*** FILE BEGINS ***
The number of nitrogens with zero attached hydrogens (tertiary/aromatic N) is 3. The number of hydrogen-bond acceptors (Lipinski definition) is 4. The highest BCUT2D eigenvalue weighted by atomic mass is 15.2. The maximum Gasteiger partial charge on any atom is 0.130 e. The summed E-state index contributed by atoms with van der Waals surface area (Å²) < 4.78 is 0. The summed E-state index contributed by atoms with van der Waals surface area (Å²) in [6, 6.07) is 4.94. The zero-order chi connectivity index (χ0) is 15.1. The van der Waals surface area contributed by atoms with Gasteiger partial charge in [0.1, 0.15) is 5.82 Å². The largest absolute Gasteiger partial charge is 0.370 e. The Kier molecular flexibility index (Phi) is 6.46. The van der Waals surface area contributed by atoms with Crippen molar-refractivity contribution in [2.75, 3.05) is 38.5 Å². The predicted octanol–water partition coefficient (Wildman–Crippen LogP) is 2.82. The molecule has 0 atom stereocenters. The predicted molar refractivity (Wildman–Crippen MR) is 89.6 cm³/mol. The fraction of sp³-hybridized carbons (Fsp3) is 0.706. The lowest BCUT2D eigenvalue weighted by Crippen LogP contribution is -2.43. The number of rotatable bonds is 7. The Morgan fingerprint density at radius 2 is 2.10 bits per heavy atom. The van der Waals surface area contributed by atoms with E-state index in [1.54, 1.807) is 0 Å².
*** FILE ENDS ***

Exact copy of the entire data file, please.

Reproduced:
The number of nitrogens with zero attached hydrogens (tertiary/aromatic N) is 3. The number of hydrogen-bond acceptors (Lipinski definition) is 4. The highest BCUT2D eigenvalue weighted by atomic mass is 15.2. The maximum Gasteiger partial charge on any atom is 0.130 e. The summed E-state index contributed by atoms with van der Waals surface area (Å²) < 4.78 is 0. The summed E-state index contributed by atoms with van der Waals surface area (Å²) in [6, 6.07) is 4.94. The zero-order chi connectivity index (χ0) is 15.1. The van der Waals surface area contributed by atoms with Gasteiger partial charge in [0.1, 0.15) is 5.82 Å². The largest absolute Gasteiger partial charge is 0.370 e. The Kier molecular flexibility index (Phi) is 6.46. The van der Waals surface area contributed by atoms with Crippen molar-refractivity contribution in [2.75, 3.05) is 38.5 Å². The predicted octanol–water partition coefficient (Wildman–Crippen LogP) is 2.82. The molecule has 0 atom stereocenters. The predicted molar refractivity (Wildman–Crippen MR) is 89.6 cm³/mol. The fraction of sp³-hybridized carbons (Fsp3) is 0.706. The lowest BCUT2D eigenvalue weighted by Crippen LogP contribution is -2.43. The number of rotatable bonds is 7. The Morgan fingerprint density at radius 2 is 2.10 bits per heavy atom. The van der Waals surface area contributed by atoms with E-state index in [1.54, 1.807) is 0 Å².